My sister and I will be driving from Bruges to Antwerp on a Sunday morning. We will be driving a German rental car. We have read that Central Antwerp is a "Low Emission Zone." Our question is where can we park in Antwerp, leave the car, and take public transportation to Rubenshuis, Onze Lieve Vrouwekathedraal and possibly the Museum Plantin Moretus. We will then be driving to Aachen. Thank you for any help you can give.
Parking info---- https://www.slimnaarantwerpen.be/en/car-taxi/park-and-ride
For entering the LEZ you have to register your car. If so you can drive to the center and follow the parking signs, they indicate the number of places left. Parking there is quite expensive and as it is Sundaymorning Antwerp attracts numerous visitors from Belgium and the Netherlands coming to the famous “Vogeltjesmarkt”. Have no idea how easy it will be finding a place to park your car close to the center. Finding your way there a GPS is to recommend.
I visit Antwerp once or twice a year and arrive from direction Bruges too and park my car at Linkeroever (Antwerp Scheldt Leftbank) close to the entrance of the St Anna pedestrian tunnel and is in the LEZ. Parking costs €0,70 /hr with a maximum of €7 for a day. You can do the same but only if you have registered your “German” car as it is in the LEZ. Most rental cars are new and the emission shouldn’t be a problem, but contact the rental company about this. You can walk through the tunnel (½hr to Grote Markt) or take the tram/metro from Eeden Metro to the center and get out at Groenplaats or Meir for the Rubenshuis.
In case you haven’t registered your car you can park at P&R Blancefoer – Linkeroever and take the tram from there and is just outside the LEZ. For driving to Blanceflour you can’t enter Antwerp, you have to drive first to Zwijndrecht to avoid the LEZ, leaving Blanceflour you can drive straight to the freeway for driving to Aachen. Use google maps for locating P+R Blanceflour.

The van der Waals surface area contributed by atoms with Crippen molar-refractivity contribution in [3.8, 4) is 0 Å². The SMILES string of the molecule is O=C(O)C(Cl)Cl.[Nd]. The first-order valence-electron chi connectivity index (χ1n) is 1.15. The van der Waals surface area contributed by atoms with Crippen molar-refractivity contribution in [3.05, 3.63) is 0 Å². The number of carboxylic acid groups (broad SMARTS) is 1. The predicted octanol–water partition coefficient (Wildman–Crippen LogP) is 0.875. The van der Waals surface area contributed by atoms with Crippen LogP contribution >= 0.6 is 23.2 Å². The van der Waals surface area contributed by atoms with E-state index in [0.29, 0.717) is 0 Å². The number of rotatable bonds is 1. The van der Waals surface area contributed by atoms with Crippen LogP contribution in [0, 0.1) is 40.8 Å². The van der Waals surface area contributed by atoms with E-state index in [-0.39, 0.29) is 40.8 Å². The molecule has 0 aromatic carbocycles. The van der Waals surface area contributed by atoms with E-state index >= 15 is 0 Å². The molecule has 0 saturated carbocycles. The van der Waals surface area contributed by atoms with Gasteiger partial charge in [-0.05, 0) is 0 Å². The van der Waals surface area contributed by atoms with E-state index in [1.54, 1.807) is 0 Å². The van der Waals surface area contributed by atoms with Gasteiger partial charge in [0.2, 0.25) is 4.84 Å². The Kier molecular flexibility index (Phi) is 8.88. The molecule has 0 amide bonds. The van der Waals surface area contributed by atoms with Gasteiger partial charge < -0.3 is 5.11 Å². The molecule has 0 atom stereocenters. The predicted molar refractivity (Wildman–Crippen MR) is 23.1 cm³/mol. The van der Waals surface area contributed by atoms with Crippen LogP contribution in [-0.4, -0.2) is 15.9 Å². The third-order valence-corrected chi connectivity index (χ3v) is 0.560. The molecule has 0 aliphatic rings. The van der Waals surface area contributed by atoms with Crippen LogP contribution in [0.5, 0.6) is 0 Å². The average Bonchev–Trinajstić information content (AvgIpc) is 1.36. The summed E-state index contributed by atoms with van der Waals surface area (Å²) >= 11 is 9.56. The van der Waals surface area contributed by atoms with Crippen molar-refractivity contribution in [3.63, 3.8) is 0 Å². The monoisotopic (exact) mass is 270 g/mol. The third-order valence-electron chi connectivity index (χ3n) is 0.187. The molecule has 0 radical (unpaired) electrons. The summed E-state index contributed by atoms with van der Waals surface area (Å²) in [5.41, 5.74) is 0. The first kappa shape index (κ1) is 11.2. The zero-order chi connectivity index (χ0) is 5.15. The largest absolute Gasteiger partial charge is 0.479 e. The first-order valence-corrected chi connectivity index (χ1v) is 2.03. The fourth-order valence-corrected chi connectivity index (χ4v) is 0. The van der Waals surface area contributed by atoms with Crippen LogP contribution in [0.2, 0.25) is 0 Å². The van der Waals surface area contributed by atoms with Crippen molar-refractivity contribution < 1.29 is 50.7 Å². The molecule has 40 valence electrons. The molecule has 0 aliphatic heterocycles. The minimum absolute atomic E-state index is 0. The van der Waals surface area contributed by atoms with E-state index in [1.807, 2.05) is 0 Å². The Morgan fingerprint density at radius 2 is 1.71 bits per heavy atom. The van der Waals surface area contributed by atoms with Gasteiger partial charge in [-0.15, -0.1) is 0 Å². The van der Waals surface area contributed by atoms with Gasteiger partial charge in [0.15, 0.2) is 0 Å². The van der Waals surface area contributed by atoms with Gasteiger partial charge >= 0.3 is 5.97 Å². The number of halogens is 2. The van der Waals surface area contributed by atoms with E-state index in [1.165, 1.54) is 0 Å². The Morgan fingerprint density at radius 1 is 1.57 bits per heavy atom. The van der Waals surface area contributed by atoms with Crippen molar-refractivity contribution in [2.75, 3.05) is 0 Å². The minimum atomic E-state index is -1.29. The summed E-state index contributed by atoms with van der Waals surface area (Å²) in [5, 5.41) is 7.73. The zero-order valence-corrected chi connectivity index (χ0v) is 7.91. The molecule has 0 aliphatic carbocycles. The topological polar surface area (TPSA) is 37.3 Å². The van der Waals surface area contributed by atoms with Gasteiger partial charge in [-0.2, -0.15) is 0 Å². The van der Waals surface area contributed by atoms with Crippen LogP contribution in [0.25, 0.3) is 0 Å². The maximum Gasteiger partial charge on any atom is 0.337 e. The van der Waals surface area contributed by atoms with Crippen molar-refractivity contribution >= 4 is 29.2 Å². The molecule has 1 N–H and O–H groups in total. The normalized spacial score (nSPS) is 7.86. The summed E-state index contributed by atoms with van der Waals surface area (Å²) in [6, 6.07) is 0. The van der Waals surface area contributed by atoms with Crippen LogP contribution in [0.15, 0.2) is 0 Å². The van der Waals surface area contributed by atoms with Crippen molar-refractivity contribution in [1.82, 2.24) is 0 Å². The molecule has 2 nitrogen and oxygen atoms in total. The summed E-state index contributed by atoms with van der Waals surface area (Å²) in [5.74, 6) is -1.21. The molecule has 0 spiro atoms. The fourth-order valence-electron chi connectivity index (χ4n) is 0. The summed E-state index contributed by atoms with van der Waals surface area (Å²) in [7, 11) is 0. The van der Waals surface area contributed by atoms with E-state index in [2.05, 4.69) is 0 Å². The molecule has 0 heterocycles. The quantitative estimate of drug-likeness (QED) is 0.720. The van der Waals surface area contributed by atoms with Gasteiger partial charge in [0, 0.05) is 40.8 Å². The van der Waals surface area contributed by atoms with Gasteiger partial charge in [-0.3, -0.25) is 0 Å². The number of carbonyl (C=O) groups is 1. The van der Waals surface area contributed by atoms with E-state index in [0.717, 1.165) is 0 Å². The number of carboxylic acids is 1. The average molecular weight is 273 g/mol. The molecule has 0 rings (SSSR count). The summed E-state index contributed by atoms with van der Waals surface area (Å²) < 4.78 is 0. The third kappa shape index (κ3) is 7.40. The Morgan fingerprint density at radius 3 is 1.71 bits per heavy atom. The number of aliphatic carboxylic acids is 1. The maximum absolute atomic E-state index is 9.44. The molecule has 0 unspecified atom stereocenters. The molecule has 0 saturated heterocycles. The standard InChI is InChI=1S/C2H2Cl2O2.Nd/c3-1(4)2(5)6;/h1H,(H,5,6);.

Although the St Anna tunnel is actually a bit of a tourist attraction, it is a very long walk for SUV-coddled Americans. And time is involved for the stack of escalators (or is it moving sidewalks) at each end. The advantage is not waiting for a tram/subway car. But Antwerp, unlike American cities, properly funds its transit. I take surface lines when I can, for sightseeing.
It would be helpful to know if you are leaving Antwerp at rush hour for your next destination. You have a small list for a large city.
The park and ride lots are actually good news for you, because Antwerp has so many twisting one-lane and one-way streets. Driving there is not a pleasant experience. Note that downtown parking stalls and aisles are much smaller than at home. My wife used to go to Antwerp several times a year, and she often had to empty the car before pulling into an indoor stall.
The visit will be on a Sunday morning so not so much worry about rush hour. There is also a ferry from St. Anna crossing the Scheldt, have no idea about the schedule but think it's frequent and free too, so a nice form of siteseeing. At the St. Anna tunnel rightbank exit there is every Sunday a fleamarket and the vintage, antique shops of the adjacent Kloosterstraat will be open.
Tim - Those twisting one-way streets are indeed a reason to avoid the center but think nevertheless doable following the parking signs, using a GPS and even being prepared to walk if necessary.